Fitzgerald may even be able to bring some value-add in the future with his ability to stand tall, beat pass-rushers, and fire lasers down the field with his big arm. At 6-5, 230, Ben Roethlisberger is the inevitable comparison and there is some of that ability to get free and throw down the field.

His real value-add though is what that frame allows him to do as a runner. Here’s another tantalizing glimpse of the schematic possibilities he brings to the Mississippi State offense:

That’s a QB Power run with a pass option to throw a quick bubble to the field if Auburn left it there to be had. This is is maximal stress to put on a defense with a power run behind lead blocking to one end of the field combined with a perimeter screen to an athlete on the other end. How do you get enough defenders to the point of attack to stop a big, lumbering QB like Fitzgerald from picking up yardage in chunks?

Well if his OL can’t block on the backside then it’s less difficult, but in the play above despite his teammates’ shortcomings Fitzgerald still makes a pretty nice play. He drags the Auburn DT forward for about three yards and probably would have had at least 10 had he gotten slightly better blocking.

Here’s a glimpse of what he can do as a runner when blocking doesn't set him up to get dragged down before building up momentum:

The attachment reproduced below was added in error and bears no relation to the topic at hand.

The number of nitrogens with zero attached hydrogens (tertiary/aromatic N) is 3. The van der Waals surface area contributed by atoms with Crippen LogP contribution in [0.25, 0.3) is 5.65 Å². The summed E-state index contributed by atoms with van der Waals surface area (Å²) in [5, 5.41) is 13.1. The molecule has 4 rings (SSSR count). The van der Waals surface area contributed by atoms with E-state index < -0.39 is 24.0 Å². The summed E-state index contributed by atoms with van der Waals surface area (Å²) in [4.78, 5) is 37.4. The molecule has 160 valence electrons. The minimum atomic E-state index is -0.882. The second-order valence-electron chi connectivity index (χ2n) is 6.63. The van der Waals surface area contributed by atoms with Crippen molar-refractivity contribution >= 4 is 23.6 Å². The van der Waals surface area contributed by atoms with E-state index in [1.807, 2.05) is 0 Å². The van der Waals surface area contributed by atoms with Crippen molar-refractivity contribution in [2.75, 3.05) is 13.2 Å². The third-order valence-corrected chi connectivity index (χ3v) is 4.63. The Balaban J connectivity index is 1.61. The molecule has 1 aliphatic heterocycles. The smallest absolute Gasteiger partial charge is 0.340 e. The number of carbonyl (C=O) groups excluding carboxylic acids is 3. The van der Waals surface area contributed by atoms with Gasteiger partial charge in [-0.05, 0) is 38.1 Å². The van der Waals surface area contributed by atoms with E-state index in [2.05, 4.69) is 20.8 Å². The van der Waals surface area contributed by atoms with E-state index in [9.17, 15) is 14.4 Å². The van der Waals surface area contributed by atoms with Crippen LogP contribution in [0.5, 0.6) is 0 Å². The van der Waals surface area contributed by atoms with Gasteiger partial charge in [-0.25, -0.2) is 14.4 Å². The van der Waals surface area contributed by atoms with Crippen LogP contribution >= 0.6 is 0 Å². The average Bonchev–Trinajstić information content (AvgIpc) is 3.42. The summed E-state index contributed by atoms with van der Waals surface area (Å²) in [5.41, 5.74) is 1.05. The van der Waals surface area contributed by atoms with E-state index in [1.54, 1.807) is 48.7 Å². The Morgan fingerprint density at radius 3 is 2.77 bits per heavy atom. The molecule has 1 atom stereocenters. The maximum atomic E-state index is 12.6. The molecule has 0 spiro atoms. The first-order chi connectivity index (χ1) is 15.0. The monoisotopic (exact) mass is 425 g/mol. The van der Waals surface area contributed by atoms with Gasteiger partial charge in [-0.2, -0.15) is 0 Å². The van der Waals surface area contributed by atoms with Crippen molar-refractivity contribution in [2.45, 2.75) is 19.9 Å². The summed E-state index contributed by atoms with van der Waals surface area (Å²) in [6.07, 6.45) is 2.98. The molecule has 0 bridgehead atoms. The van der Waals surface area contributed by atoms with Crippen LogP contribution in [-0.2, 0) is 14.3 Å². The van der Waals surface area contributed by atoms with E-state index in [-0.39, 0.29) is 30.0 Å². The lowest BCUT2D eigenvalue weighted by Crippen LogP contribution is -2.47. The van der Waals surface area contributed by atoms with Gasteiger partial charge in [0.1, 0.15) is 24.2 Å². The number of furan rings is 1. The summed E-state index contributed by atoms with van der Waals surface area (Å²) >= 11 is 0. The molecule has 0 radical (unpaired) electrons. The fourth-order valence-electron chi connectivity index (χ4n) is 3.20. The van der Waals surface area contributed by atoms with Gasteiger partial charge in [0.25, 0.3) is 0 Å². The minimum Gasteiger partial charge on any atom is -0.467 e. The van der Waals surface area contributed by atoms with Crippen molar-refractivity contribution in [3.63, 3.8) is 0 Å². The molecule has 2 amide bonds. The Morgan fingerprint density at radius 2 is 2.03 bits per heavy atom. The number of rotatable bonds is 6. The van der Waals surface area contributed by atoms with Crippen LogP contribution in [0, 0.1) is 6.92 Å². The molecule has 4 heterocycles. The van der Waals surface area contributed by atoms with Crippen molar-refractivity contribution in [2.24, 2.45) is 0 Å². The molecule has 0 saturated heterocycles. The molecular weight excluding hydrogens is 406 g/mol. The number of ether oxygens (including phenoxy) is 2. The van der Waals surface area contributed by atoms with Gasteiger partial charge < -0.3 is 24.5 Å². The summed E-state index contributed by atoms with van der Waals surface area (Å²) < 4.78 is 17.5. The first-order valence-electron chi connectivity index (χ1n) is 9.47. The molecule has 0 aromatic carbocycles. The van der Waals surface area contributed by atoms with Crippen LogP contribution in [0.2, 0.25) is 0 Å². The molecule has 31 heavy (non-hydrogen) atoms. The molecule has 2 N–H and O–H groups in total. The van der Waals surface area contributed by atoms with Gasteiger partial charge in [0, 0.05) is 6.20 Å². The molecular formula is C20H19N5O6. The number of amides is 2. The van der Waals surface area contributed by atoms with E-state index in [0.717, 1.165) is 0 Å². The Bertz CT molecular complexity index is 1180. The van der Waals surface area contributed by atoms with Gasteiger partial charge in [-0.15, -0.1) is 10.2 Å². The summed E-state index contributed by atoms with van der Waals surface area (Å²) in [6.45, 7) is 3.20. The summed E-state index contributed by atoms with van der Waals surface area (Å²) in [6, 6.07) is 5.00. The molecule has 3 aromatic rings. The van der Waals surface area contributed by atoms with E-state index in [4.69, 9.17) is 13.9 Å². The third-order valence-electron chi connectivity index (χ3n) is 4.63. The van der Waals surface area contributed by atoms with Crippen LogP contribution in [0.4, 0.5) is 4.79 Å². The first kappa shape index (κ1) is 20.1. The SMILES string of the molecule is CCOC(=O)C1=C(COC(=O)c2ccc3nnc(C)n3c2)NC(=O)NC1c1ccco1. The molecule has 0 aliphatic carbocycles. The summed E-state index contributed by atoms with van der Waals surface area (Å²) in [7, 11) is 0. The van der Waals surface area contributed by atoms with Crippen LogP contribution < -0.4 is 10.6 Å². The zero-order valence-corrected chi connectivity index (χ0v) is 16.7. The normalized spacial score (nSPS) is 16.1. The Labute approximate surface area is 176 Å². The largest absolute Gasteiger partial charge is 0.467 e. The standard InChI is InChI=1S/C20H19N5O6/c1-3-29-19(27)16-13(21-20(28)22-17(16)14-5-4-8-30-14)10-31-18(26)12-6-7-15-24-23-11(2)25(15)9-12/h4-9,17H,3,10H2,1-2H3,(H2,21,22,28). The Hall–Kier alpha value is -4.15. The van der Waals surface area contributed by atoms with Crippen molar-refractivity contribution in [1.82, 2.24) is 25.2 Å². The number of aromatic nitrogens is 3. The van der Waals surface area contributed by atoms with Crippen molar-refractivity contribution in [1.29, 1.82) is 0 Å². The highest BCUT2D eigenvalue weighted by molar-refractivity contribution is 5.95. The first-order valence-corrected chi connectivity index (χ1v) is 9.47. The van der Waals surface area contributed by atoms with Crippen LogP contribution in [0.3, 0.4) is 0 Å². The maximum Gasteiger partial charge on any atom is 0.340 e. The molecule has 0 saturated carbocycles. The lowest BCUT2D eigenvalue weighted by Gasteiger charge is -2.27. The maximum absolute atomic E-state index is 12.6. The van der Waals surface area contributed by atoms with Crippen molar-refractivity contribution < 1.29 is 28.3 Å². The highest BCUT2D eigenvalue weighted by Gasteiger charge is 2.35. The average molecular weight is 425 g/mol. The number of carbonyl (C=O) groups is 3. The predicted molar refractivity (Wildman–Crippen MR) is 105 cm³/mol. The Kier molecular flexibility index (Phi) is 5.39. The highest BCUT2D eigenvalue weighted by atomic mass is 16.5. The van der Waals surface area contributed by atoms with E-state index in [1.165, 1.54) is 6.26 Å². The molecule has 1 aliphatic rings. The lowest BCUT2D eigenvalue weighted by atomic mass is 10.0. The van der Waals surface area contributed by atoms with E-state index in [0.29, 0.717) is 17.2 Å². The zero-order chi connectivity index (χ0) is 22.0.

Things actually worked out very favorably for Mississippi State here, as things tended to do for teams that faced Arkansas’ defense, and Fitzgerald isn’t even touched until the deep safety grazes him at the 10. It’s all too easy for a guy of his size to drag Hogs into the end zone.

Next season, with the starting QB decision made going into spring, the Bulldog coaching staff can focus on developing and orienting the rest of their offense around Fitzgerald. Because his skill set is so extensive and includes the ability to run between the tackles on option or direct snap runs, that’s going to be pretty easy.

They’ll be able to continue to plug in scat backs at RB that can do work on the perimeter, because getting tough yards between the tackles won’t be a necessary attribute from their main back:

And they’ll be able to utilize flex TEs that aren’t great blockers, because they can always block troublesome DEs with the QB option:

If Mullen wants to go max spread with four or five receivers and trust Fitz to hit them on the perimeter while threatening the interior with direct snap runs, he can do that. A star WR can trust that he’ll always be working in a lot of space because of the run threat, a star RB will know that his blockers will almost always be at advantage because Fitzgerald is holding pursuit with the threat of an outside throw or QB keeper on the option.

Like Dak Prescott, Nick Fitzgerald was a three-star prospect who’s other D1 offer came from Middle Tennessee State. But Dan Mullen has realized that big, sturdy runners that can make quick reads and throw the ball can bring unique value-add to a spread offense that has a multiplier effect across the rest of the team.